Copper

Copper is soft, malleable, and formable. It can be used to make excellent alloys, such as brass and beryllium copper. As a stamp metal, it offers thermal conductivity and electrical conductivity.

Beryllium Copper

This alloy is ductile, weldable, and machinable. It is resistant to non-oxidizing acids like hydrochloric acid, galling, abrasive wear, and plastic decomposition products. In addition, manufacturers can heat treat it for increased strength, durability, and electrical conductivity. Of all the copper-based alloys, beryllium copper is the strongest.

Metal Stamping Process Details

In metal stamping, manufacturers press a flat sheet of metal into various shapes based on the stamp die they use.

  1. During press operation, the slide, or ram, maintains movement to and from a motionless table called a press bed. The stamp die (or die stamp), a press tool consisting of a specially designed cavity, shapes metal parts from the inserted sheet metal. The upper component of the die connects to the press slide, and the lower component connects to the press bed.
  2. A die component called the punch, or punch press, performs the necessary shaping operation by pushing the sheet metal through the die. The punch part of the process can be single stage or multistage depending on the requirement. In single stage operation, every stroke of the press results in a desired metallic form. In multi stage, using progressive stamping, the metal sheet is pressed at various angles to give the final shape.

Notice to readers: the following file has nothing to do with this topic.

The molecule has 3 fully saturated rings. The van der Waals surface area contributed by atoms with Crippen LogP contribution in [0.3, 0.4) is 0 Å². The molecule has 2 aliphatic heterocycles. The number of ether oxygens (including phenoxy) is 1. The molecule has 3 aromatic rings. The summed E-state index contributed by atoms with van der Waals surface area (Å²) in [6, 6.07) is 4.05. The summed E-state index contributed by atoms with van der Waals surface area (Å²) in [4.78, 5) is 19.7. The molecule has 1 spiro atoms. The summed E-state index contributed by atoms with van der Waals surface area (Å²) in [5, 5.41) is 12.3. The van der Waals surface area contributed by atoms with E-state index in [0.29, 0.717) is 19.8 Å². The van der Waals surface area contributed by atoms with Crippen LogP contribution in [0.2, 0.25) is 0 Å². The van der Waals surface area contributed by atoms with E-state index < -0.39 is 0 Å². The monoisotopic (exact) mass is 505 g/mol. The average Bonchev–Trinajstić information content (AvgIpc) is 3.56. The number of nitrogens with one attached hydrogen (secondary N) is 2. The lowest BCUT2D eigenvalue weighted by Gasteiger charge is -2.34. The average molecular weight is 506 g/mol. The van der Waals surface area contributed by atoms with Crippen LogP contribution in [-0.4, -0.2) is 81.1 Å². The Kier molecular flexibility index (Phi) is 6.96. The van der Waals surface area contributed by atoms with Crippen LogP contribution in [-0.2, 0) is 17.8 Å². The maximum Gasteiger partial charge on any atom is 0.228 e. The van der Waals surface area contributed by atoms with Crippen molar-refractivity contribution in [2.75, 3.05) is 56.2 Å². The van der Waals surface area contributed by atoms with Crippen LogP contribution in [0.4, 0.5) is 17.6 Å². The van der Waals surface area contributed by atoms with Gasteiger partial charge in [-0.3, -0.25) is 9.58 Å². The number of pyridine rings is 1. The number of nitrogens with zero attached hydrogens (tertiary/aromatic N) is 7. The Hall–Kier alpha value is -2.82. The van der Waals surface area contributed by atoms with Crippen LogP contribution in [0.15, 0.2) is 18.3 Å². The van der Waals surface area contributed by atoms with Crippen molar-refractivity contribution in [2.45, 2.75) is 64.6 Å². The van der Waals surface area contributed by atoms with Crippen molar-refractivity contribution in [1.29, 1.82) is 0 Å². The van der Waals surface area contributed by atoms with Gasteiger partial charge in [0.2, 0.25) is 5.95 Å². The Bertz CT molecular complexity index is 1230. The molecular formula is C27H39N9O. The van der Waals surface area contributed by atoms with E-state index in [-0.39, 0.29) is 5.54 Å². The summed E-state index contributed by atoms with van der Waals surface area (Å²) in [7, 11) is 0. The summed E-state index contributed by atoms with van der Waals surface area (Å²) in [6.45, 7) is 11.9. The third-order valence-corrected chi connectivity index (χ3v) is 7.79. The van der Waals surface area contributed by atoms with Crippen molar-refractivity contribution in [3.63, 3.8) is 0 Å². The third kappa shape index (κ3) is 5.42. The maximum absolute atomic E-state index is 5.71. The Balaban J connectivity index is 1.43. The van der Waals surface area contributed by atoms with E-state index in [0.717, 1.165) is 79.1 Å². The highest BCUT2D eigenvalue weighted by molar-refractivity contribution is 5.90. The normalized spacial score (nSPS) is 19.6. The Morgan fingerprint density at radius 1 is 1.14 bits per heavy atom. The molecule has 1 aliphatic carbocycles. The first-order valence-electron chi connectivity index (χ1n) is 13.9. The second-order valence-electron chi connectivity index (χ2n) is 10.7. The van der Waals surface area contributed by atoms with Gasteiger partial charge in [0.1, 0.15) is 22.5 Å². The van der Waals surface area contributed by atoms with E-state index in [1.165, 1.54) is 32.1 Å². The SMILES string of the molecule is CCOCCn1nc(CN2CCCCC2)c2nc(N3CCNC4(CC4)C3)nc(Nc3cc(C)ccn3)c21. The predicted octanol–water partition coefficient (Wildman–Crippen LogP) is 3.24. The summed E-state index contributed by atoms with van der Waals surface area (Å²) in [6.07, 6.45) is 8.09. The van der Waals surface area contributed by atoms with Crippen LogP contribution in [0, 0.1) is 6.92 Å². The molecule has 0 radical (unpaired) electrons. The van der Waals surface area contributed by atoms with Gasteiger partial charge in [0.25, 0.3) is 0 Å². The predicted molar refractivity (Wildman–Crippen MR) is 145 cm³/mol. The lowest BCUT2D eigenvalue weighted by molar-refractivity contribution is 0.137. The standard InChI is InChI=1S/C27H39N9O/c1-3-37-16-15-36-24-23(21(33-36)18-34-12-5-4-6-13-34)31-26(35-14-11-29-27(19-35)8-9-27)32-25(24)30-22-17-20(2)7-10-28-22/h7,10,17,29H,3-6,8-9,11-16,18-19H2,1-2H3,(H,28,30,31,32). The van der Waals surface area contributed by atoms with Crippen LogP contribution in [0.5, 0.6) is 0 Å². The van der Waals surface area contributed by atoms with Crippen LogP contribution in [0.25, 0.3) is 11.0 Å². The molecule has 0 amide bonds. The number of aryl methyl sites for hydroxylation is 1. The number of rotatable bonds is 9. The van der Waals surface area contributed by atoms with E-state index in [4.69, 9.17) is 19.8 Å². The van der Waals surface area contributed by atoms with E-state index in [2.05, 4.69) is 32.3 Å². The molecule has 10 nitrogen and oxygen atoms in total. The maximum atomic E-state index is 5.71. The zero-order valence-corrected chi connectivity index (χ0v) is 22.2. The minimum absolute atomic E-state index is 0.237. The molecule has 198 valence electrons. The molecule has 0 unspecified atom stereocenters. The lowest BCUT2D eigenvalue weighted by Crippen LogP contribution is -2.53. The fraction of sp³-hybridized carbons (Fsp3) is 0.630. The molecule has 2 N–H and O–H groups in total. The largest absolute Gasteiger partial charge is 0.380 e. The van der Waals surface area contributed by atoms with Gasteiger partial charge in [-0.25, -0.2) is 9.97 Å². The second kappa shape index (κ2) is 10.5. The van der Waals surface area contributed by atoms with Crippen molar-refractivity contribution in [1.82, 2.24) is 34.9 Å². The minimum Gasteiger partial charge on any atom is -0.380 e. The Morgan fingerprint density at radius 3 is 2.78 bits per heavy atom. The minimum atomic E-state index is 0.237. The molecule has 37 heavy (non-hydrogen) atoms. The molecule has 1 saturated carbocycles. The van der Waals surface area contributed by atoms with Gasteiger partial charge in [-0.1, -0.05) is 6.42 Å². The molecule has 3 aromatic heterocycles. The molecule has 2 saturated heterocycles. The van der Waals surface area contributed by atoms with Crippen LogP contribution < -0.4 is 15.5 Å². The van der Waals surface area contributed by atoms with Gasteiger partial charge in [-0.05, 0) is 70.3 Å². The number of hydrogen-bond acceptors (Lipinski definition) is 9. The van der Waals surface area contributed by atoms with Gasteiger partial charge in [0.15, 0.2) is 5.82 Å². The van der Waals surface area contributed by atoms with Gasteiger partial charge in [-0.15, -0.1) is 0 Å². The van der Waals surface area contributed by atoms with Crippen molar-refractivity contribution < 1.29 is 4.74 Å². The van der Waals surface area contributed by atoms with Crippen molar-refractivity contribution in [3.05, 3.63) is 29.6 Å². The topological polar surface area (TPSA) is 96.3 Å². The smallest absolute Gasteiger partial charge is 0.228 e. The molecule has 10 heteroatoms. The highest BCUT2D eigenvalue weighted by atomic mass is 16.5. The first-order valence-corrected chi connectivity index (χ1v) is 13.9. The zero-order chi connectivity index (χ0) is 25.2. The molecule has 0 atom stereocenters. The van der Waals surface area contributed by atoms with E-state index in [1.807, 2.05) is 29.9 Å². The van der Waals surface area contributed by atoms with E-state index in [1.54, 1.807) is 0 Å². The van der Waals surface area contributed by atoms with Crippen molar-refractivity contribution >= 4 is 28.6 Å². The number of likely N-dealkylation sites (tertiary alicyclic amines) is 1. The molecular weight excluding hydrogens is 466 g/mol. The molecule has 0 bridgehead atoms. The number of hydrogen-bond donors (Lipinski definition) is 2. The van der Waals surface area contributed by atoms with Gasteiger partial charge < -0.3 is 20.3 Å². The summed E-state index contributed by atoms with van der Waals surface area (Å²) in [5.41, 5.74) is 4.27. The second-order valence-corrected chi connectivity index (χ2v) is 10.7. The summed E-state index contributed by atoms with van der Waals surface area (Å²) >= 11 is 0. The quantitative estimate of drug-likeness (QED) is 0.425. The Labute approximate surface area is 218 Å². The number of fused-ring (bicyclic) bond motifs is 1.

3. After the metal stampings are formed, they are typically subjected to one or more secondary processes, such as plating, cleaning, heat treating, or deburring.

Plating increases the corrosion resistance, solderability, and wearability of the part. The most common plating materials include gold, palladium, nickel, and tin; metal can be pre-plated to avoid this secondary process.

Cleaning removes oils and films from the metal stampings. This type of cleaning is also called degreasing.

Heat treating processes increase the strength of the product. The part is stamped in the soft state before it is hardened by heat treating in order to circumvent its tendency to crack when formed or coined.

Sharp corners are removed by the deburring process, which can be done by either abrasives or chemicals.

Metal Stamping Design

When putting together a metal stamping process, manufacturers consider several design aspects. These include: desired shape and size, desired material thickness, required tolerances, standard requirements, and property preferences (hardness, corrosion resistance, etc.)

Many companies, before constructing their metal stampings, use stamping simulation as part of their preliminary processes.

Stamping simulation technology works by calculating the process of a specific sheet metal stamping project and predicting defects that may be likely to occur, such as wrinkles, splits, material thinning, and springback. This state-of-the-art technology simulates the sheet metal part form process in the virtual environment of a PC, and allows tool and die makers to see the likelihood of success for a particular sheet metal part without the expense of making an actual tool. Tool makers use the results to quickly compare alternative designs and enhance their part; this lowers manufacturing costs.